One of the big advantages of a prairie garden is that when good photography lighting conditions appear, it only takes me a few steps to find possible photo subjects. Since I’m hobbling around on crutches right now, that short distance is an even bigger perk.
Yesterday, I enjoyed a few minutes photographing prairie spiderwort (Tradescantia occidentalis) in our garden. A couple tiny hover flies (Syrphidae) were visiting the spiderwort flowers as well. While these flies are usually characterized as pollinators, that might not be completely accurate. Because they aren’t fuzzy, the flies probably don’t do much pollen transport, and essentially just “steal” pollen from the flowers. I wonder if they steal enough to have any significant impact? Regardless, through my macro lens, I was able to watch one repeatedly deploy its tongue as it fed on the bright yellow pollen.
Oh, and there were still some dew drops on the leaves, so I photographed one of those too.
Enjoy your long holiday weekend (if you’re in the U.S.), everyone!
These make me smile!
I love the detail of your photographs. And judging by my experiences walking in my own prairie the past few days, you ought to include a picture of a tick questing for a host!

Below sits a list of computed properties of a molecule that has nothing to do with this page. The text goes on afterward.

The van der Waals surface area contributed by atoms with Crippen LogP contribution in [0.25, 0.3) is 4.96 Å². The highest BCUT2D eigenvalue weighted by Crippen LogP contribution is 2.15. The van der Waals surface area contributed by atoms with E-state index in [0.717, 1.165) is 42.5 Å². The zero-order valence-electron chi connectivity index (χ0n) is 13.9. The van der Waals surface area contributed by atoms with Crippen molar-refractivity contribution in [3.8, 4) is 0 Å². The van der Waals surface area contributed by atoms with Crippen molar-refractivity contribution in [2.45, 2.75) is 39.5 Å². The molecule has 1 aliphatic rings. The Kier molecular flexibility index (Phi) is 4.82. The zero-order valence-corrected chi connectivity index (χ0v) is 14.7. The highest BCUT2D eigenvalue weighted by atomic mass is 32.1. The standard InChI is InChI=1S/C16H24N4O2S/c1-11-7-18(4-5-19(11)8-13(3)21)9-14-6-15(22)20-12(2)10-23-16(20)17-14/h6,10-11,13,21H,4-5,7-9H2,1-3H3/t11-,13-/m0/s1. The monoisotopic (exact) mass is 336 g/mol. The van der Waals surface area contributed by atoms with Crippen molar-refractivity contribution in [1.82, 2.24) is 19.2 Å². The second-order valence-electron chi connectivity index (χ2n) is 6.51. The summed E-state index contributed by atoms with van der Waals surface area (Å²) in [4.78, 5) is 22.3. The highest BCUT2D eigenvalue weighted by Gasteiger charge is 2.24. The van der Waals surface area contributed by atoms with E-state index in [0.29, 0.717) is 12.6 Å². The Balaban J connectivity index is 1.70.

Syrphids are out early! Toxomeres flies in particular are a lot of fun to watch, they’ll visit grasses too – to eat the pollen, I presume. Lasioglossum bees aren’t much bigger, but at least they’re fuzzy, and likely spread pollen around at least on Spiderwort. The flowers are a great subject, and draw a lot of visitors.
Size may be a more important factor than hairiness. The stigma and anthers are relatively far apart. Do these flies manage to make contact with both? A larger bumble bee has a better chance to rub against both. Even more peculiar are some azaleas where these flower parts are even farther apart. To make their pollination even more complicated, they depend on buzz pollination. I have to find out more about their pollination.
Aren’t Tradescantia’s the most wonderful color?
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